by William Weir
April 12, 2005
NEW HAVEN — In the days after 9/11, Mary Fetchet was one of many family members who descended on Washington, D.C., demanding answers from government officials.
Fetchet, who lost her son Brad, 24, in the attack on the World Trade Center, is still haunting the nation’s capital – but said she’s one of only a few still doing so.
“There is a sense of complacency in the American public – the American public feels that they’re safer today,” she said. “They probably are, but I’m concerned about the complacency.”
Fetchet, of New Canaan, the founder of a nationwide organization for families of 9/11 attack victims, was part of a panel discussion Monday at the Yale law school on progress made since Sept. 11, 2001, in implementing security proposals and obstacles that lay ahead.
The panel also included U.S. Sen. Joseph I. Lieberman, U.S. Rep. Christopher Shays, R-4th District, and Michael Hurley, the former director of counter-terrorism policy review for the 9/11 commission.
Fetchet’s organization, Voices of September 11, offers support for the victims’ families and has been an advocate for greater national security. Other panel members credited Fetchet and the organization as a key factor in creation of the 9/11 commission in 2002 – the National Commission on Terrorist Attacks Upon the United States.
Fetchet said it’s understandable that so many other family members have become less dogged in their pursuit of government reforms. For one thing, it’s exhausting. Had she known the amount of bureaucracy and politics involved in her quest, Fetchet said, she likely would never have founded her organization.
But in the days after 9/11, she wasn’t thinking about any of that. She choked back tears when she told the roughly 100 in attendance Monday of a rally she spoke at to promote the creation of the 9/11 commission.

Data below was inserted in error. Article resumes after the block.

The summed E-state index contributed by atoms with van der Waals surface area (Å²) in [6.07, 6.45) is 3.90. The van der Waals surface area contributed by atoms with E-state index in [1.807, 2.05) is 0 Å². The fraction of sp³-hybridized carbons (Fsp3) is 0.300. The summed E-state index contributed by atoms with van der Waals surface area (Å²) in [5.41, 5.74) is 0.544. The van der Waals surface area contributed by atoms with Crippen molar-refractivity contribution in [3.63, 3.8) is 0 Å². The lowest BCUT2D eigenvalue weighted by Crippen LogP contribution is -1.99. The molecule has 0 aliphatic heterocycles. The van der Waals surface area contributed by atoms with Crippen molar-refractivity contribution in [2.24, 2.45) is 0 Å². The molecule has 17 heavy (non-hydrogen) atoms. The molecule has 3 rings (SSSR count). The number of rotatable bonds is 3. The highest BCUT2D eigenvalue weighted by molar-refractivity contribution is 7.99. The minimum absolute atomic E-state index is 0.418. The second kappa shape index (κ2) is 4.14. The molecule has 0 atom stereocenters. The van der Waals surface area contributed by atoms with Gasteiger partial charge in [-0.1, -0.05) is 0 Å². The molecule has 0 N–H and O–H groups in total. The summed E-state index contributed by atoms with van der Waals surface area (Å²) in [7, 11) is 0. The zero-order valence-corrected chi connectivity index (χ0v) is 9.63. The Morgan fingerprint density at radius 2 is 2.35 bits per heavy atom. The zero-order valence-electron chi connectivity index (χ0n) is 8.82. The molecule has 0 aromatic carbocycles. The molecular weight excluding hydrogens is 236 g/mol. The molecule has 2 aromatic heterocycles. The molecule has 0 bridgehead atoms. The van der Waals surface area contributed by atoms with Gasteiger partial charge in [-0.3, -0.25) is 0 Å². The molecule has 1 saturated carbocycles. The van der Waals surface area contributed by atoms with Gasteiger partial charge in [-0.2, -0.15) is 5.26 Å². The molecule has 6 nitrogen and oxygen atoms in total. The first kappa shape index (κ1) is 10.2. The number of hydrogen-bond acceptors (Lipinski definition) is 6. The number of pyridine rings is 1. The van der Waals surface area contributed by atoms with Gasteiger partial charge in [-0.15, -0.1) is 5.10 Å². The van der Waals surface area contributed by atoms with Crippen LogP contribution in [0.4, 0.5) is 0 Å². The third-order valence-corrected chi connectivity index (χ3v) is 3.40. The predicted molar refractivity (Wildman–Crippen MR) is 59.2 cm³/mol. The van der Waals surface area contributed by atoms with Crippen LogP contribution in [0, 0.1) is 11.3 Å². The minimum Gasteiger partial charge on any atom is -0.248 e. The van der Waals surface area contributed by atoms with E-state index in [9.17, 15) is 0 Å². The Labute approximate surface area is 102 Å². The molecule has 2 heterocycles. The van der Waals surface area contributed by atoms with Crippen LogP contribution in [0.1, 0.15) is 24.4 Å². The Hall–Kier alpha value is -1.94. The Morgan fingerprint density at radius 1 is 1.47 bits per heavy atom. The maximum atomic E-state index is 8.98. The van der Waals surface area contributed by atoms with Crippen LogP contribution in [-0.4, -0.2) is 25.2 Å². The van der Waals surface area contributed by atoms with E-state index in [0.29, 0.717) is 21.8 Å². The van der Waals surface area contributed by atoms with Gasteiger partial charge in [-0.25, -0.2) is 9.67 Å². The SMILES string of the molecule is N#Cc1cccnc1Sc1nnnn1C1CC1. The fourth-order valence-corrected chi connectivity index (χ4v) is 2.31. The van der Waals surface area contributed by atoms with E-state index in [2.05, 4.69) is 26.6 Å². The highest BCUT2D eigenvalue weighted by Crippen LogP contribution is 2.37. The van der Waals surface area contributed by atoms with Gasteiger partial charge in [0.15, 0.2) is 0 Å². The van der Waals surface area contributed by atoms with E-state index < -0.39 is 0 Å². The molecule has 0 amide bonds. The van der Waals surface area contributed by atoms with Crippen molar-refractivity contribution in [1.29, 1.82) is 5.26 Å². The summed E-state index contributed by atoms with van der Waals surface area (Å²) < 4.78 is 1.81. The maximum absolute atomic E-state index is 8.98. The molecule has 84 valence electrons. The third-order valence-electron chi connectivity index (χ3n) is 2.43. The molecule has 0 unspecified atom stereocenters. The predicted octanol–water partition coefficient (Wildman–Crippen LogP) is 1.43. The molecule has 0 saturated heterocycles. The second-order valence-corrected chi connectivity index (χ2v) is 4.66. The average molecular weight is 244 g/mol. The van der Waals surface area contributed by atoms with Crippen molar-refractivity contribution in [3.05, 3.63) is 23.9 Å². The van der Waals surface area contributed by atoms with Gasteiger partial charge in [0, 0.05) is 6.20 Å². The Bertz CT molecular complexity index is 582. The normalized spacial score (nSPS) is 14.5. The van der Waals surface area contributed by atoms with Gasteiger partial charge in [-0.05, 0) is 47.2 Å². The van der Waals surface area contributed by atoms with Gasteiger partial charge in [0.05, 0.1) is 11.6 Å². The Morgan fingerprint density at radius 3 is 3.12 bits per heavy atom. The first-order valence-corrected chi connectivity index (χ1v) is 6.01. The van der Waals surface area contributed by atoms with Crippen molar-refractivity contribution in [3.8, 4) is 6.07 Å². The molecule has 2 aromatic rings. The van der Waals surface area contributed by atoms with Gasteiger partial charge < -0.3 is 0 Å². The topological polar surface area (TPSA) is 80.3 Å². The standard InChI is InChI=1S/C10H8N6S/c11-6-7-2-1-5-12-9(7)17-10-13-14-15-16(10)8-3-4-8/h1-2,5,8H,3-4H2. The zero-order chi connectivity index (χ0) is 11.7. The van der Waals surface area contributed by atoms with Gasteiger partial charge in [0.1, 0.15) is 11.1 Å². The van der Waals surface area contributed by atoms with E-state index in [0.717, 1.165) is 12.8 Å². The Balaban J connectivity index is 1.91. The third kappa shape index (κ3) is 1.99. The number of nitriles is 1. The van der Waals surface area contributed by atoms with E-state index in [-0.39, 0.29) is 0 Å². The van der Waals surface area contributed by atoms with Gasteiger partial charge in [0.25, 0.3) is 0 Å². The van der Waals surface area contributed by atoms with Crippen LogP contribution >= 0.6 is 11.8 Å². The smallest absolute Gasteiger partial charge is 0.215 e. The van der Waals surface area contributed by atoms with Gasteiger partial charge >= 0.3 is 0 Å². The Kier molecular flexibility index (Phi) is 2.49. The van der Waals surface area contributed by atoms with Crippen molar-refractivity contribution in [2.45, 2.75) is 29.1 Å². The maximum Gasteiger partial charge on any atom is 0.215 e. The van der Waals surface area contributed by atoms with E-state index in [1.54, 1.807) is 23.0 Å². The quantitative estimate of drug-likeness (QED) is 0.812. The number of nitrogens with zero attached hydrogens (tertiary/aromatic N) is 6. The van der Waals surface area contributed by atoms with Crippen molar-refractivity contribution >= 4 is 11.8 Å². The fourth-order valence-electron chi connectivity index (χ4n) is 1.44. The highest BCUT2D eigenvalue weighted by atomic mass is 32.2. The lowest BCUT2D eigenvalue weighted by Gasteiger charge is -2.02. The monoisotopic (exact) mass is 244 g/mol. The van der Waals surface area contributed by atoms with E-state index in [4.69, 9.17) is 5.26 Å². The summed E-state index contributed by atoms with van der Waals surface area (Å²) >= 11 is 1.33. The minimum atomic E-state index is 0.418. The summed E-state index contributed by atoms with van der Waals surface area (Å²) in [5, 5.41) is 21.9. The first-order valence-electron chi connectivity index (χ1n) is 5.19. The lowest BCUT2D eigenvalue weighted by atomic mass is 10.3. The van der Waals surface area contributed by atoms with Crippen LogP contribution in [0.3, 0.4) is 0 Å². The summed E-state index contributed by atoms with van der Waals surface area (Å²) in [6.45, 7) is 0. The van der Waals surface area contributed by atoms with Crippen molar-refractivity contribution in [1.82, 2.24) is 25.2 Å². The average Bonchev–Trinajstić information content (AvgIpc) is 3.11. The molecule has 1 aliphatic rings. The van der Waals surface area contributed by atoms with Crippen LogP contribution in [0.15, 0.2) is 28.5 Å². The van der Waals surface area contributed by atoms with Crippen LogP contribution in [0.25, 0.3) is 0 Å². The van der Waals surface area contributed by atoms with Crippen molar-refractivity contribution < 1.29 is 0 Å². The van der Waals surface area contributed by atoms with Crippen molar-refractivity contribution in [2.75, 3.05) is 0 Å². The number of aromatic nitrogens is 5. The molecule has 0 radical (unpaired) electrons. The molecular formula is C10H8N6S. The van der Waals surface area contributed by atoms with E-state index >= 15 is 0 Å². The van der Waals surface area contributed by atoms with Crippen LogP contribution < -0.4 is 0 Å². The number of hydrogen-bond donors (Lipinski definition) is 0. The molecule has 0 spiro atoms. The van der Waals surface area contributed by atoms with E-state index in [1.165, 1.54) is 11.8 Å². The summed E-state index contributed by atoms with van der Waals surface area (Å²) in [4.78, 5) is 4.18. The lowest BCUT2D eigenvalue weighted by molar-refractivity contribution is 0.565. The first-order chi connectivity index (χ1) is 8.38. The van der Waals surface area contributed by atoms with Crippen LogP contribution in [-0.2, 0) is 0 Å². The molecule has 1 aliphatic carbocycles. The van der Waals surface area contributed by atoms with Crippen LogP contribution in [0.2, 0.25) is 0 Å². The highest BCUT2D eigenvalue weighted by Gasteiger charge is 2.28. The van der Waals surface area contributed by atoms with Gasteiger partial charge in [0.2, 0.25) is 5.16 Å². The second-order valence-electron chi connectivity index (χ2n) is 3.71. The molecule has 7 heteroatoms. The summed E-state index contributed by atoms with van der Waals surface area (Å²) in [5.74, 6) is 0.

“Like the other families that attended that day, I recognized that our country was vulnerable due to systemic failures,” she said. “I wanted to be sure that those failures were identified and that our government took the necessary measures to make our country safer.”
She said the organization has been busy campaigning on four topics: • Producing a more accurate assessment of high-risk areas in the nation and setting up appropriate funding for those areas. • Streamlining congressional oversight of Homeland Security. As it is now, she said, Homeland Security officials are bogged down by having to testify to so many congressional committees. • The creation of an independent civil liberties board to help ensure that Americans’ rights aren’t jeopardized in the war on terror. • Addressing the root of terrorism by improving international relations.
Hurley was upbeat about the progress made since 9/11. Many of the 41 recommendations in the 9/11 commission report, issued in July, have been signed into legislation. But that’s still a big step away from having the recommendations implemented, he said. One of the tests will be how John Negroponte succeeds as the first U.S. director of national intelligence. The creation of the position was one of the commission’s key recommendations.
He also told the Yale law students that the future of intelligence depended on their generation.
“The government needs good people – young people with your backgrounds,” he said. “We need to look at what happens when the rule of law breaks down in other countries.”